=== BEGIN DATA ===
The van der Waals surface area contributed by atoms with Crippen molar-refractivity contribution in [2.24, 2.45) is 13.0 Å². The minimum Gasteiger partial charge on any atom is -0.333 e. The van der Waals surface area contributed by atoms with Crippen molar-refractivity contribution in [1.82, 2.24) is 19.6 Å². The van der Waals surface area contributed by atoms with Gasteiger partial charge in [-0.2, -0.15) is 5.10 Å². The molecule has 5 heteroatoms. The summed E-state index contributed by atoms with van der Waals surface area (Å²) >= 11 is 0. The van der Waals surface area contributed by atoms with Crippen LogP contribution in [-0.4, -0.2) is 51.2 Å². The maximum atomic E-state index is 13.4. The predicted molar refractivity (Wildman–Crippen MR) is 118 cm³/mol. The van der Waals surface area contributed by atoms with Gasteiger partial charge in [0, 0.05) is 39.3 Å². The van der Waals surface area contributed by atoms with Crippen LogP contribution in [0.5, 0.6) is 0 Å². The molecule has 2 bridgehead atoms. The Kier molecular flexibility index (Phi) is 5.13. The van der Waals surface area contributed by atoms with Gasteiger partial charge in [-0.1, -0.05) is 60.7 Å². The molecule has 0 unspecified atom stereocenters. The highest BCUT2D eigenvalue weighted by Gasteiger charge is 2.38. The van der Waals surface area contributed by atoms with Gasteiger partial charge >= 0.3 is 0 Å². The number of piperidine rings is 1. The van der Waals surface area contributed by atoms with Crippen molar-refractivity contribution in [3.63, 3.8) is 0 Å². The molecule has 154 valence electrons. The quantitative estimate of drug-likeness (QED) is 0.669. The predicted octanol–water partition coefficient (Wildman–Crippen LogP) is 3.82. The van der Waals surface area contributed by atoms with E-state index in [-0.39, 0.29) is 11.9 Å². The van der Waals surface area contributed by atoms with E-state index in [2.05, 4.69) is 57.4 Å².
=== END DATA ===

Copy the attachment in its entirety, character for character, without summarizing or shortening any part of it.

The van der Waals surface area contributed by atoms with Crippen molar-refractivity contribution in [2.24, 2.45) is 13.0 Å². The minimum Gasteiger partial charge on any atom is -0.333 e. The van der Waals surface area contributed by atoms with Crippen molar-refractivity contribution in [1.82, 2.24) is 19.6 Å². The van der Waals surface area contributed by atoms with Gasteiger partial charge in [-0.2, -0.15) is 5.10 Å². The molecule has 5 heteroatoms. The summed E-state index contributed by atoms with van der Waals surface area (Å²) >= 11 is 0. The van der Waals surface area contributed by atoms with Crippen LogP contribution in [-0.4, -0.2) is 51.2 Å². The maximum atomic E-state index is 13.4. The predicted molar refractivity (Wildman–Crippen MR) is 118 cm³/mol. The van der Waals surface area contributed by atoms with Gasteiger partial charge in [0, 0.05) is 39.3 Å². The van der Waals surface area contributed by atoms with Crippen LogP contribution in [0.5, 0.6) is 0 Å². The molecule has 2 bridgehead atoms. The Kier molecular flexibility index (Phi) is 5.13. The van der Waals surface area contributed by atoms with Gasteiger partial charge in [-0.1, -0.05) is 60.7 Å². The molecule has 0 unspecified atom stereocenters. The highest BCUT2D eigenvalue weighted by Gasteiger charge is 2.38. The van der Waals surface area contributed by atoms with Gasteiger partial charge >= 0.3 is 0 Å². The number of piperidine rings is 1. The van der Waals surface area contributed by atoms with Crippen molar-refractivity contribution in [3.63, 3.8) is 0 Å². The molecule has 154 valence electrons. The quantitative estimate of drug-likeness (QED) is 0.669. The predicted octanol–water partition coefficient (Wildman–Crippen LogP) is 3.82. The van der Waals surface area contributed by atoms with E-state index in [-0.39, 0.29) is 11.9 Å². The van der Waals surface area contributed by atoms with E-state index in [2.05, 4.69) is 57.4 Å².